She had to recount her ordeal in court over and over again while being questioned by defense attorneys whose aim was to destroy her credibility. She was called a “bad person”, a “whore”, an “adulteress”, and an “extortionist” by the Davao media. And after several years of an excruciating uphill battle, she lost her case in court. But she was undeterred.
By ANNE MARXZE D. UMIL
MANILA — Women who muster enough courage to seek justice for the violence committed against them would have to face many obstacles and difficulties, including laws and courts that are biased against women, social stigma, family pressures, ridicule, among others. Many give up along the way. But to face defeat in local courts and yet, still have the determination to seek other venues for redress, is the epitome of courage. One such woman is Karen Vertido.
In 1996, Karen Vertido, then 42 years old with two kids and working as executive director of the Davao City Chamber of Commerce and Industry (DCCI), filed rape charges against Jose Bautista Custodio, a prominent businessman in the city who was then the organization’s president. So many difficulties came Karen’s way. She had to recount her ordeal in court over and over again while being questioned by defense attorneys whose aim was to destroy her credibility. She was called a “bad person”, a “whore”, an “adulteress”, and an “extortionist” by the Davao media. And after several years of an excruciating uphill battle, she lost her case in court when Custodio was acquitted in 2005.
Excerpts from Judge Virginia Hofileña-Europa’s ruling on the case read: “While this Court is not unmindful of the fact that the Supreme Court has, on more than one occasion, ruled that the failure of the victim to try and escape does not negate the existence of rape these rulings cannot apply to the case at bar. Considering first, the fact that, the testimony of the private complainant shows that she had the courage to resist the advances of the accused, second, the fact that the private complainant does not appear to be a timid woman who could easily be cowered and finally the fact that there is no clear evidence of any direct threat of grave harm coming from the accused, this Court cannot understand why she did not escape when she appeared to have had so many opportunities to do so.”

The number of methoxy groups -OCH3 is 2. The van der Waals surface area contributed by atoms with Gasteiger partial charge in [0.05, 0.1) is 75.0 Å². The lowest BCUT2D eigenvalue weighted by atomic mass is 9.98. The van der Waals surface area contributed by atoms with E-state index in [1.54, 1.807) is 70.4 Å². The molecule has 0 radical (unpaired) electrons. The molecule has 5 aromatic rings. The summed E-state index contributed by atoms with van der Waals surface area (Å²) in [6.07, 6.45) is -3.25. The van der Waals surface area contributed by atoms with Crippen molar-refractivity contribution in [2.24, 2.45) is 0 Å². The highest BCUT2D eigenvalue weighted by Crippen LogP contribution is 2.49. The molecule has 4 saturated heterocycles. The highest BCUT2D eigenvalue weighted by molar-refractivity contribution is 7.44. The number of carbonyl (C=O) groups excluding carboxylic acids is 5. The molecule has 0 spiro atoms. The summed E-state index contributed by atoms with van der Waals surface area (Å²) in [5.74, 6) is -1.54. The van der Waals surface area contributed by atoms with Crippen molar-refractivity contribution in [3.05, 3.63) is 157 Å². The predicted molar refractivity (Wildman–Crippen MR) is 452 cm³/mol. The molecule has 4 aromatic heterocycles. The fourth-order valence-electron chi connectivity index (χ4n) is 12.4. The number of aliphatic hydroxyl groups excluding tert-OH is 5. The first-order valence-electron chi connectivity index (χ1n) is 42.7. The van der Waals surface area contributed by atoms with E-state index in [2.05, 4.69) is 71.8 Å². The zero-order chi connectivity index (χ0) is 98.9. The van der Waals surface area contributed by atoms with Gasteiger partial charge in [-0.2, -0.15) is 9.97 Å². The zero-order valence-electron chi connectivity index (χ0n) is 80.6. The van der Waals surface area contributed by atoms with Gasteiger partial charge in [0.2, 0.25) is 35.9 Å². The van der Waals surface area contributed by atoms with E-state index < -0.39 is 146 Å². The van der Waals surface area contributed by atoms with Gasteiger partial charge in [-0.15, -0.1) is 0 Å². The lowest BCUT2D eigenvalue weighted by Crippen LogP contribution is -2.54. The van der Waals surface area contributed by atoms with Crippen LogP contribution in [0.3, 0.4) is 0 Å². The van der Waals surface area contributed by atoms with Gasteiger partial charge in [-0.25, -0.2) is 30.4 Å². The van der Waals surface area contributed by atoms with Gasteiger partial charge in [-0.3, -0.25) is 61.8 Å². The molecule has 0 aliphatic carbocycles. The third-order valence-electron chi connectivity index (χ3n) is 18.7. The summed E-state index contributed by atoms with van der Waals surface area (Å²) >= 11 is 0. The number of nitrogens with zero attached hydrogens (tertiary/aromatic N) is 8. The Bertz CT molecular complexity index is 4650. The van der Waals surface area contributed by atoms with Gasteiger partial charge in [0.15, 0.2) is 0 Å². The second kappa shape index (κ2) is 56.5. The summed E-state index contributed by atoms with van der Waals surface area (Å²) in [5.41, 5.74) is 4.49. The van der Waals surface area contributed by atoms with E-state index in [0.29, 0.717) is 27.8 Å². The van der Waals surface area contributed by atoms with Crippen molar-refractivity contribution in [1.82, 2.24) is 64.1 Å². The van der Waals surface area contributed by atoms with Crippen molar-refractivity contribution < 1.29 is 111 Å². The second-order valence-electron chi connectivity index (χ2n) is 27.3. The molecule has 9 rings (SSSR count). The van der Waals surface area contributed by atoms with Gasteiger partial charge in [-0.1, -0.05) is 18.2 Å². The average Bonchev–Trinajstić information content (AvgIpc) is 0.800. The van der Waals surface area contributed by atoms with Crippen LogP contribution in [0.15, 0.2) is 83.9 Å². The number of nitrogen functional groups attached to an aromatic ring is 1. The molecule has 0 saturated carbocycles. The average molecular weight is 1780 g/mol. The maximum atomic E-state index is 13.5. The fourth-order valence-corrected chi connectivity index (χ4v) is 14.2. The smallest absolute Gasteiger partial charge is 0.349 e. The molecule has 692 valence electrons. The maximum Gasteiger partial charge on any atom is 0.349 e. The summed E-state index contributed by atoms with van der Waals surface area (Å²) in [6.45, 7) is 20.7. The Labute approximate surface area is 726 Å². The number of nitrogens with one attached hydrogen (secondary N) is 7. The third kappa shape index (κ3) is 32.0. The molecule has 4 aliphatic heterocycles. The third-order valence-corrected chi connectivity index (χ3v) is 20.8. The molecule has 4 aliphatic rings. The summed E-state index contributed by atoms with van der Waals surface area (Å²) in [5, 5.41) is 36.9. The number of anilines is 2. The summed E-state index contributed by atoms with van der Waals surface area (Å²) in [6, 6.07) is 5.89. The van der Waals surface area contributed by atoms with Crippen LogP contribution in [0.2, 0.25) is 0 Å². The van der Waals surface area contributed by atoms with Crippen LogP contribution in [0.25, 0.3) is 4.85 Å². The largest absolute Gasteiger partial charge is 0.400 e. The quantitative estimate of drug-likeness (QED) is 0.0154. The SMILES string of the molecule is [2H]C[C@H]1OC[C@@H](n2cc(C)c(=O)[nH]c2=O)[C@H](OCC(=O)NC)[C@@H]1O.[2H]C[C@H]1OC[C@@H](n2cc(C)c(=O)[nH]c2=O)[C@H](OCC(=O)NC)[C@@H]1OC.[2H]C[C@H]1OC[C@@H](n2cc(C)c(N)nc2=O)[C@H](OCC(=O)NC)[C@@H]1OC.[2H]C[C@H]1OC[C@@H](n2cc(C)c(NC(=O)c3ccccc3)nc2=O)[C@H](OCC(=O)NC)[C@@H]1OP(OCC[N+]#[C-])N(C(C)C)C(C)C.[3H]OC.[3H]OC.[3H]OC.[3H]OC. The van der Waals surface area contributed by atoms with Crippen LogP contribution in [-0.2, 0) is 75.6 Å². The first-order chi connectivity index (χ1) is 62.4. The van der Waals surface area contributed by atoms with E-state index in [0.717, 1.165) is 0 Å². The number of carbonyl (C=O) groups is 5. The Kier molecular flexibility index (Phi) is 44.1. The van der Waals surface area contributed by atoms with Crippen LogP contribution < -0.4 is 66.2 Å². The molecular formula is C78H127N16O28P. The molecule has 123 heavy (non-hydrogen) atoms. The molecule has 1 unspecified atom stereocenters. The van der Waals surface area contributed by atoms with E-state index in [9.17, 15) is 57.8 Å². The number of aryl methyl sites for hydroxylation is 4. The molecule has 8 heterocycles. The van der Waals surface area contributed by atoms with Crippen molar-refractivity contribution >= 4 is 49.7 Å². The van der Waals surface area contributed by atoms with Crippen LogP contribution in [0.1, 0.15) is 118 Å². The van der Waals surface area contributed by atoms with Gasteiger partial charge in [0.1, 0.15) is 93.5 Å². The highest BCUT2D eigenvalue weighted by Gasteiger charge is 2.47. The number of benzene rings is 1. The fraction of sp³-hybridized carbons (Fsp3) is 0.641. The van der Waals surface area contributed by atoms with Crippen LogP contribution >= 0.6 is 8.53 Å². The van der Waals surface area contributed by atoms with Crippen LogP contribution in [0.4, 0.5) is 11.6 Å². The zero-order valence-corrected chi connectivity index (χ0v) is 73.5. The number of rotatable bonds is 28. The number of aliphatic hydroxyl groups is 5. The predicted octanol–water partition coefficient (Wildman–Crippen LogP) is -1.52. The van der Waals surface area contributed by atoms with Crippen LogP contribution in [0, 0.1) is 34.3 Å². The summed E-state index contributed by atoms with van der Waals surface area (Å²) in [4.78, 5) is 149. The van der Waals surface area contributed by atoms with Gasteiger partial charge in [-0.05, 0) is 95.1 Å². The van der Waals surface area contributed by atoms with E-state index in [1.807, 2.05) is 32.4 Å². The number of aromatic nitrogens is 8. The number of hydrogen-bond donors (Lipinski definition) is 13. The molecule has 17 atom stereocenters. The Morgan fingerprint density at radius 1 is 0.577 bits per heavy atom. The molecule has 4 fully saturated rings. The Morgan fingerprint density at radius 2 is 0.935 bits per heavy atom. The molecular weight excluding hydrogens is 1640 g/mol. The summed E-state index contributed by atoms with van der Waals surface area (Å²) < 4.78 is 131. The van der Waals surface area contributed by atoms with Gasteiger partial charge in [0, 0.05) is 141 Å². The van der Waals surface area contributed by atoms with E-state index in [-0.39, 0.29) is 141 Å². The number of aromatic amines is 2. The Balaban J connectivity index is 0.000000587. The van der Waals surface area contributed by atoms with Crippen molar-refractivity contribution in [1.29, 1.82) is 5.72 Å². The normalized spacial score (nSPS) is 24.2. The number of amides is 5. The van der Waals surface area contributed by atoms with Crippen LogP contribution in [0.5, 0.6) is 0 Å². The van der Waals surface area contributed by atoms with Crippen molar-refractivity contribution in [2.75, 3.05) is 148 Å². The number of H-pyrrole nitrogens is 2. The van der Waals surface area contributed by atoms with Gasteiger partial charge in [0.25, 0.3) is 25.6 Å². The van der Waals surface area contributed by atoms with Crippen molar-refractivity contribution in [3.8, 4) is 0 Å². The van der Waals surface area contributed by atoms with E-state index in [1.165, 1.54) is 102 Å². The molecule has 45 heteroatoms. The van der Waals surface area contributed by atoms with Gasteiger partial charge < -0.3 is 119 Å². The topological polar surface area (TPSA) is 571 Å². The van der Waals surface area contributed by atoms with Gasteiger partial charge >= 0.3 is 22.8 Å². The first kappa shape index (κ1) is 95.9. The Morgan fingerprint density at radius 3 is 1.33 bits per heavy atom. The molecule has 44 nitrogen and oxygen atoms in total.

Seeking Other Venues for Redress
In Nov. 2007, Vertido filed a complaint or a “communication” under the Optional Protocol of the UN Convention on the Elimination of Discrimination Against Women or OP-CEDAW. With the help of her legal counsel Evalyn Ursua, Vertido’s case became the first individual complaint from the Southeast Asian region that was filed under the OP-CEDAW.
The CEDAW was passed in 1979 by the UN General Assembly. The CEDAW is an international human rights treaty that focuses on women’s rights and women’s issues worldwide. With the CEDAW is the “Optional Protocol that creates mechanisms to ensure the implementation of CEDAW by providing an opportunity for specific redress in individual cases when a State violates women’s rights and allows the Committee to highlight the need for more effective remedies at the national level.” The Philippines is a signatory to the CEDAW.
“Vertido was re-victimized with the acquittal of Custodio, she was denied her equal protection of the law and a just and effective remedy for the violation and harm she suffered,” said the Women’s Legal Bureau (WLB) who led the effort of organizing the submission of Vertido’s communication to the CEDAW Committee.
A portion of Vertido’s complaint, as quoted from a December 10, 2010 article of the Philippine Daily Inquirer, read, “I hold this state, the Philippines, accountable for rape… happening within its boundaries. I hold my state accountable for a judge who at best is ignorant about laws and the realities of women, and who may be corrupt at worst. I call on my state not to put such people to become judges, but only people who are truly capable of trying women’s cases. I claim every inalienable right and every right this country promised to me as its citizen, from protection of my body, my livelihood, to protection of my honor. I claim restitution for having been violated first by one depraved man, and then later by a society that says it is okay to rape women…”
According to the WLB, the Philippine government failed to comply with its obligation as State Party to the CEDAW to address gender-based stereotypes that affect women particularly in law and in legal institutions. “It showed no effort at exercising due diligence to punish, in accordance with national legislation, acts of violence against women, particularly rape,” the WLB said. “The acquittal of Custodio on the grounds of gender biases clearly violates women’s rights against discrimination, as enshrined in the CEDAW and from which the OP (Optional Protocol) derives its mandate.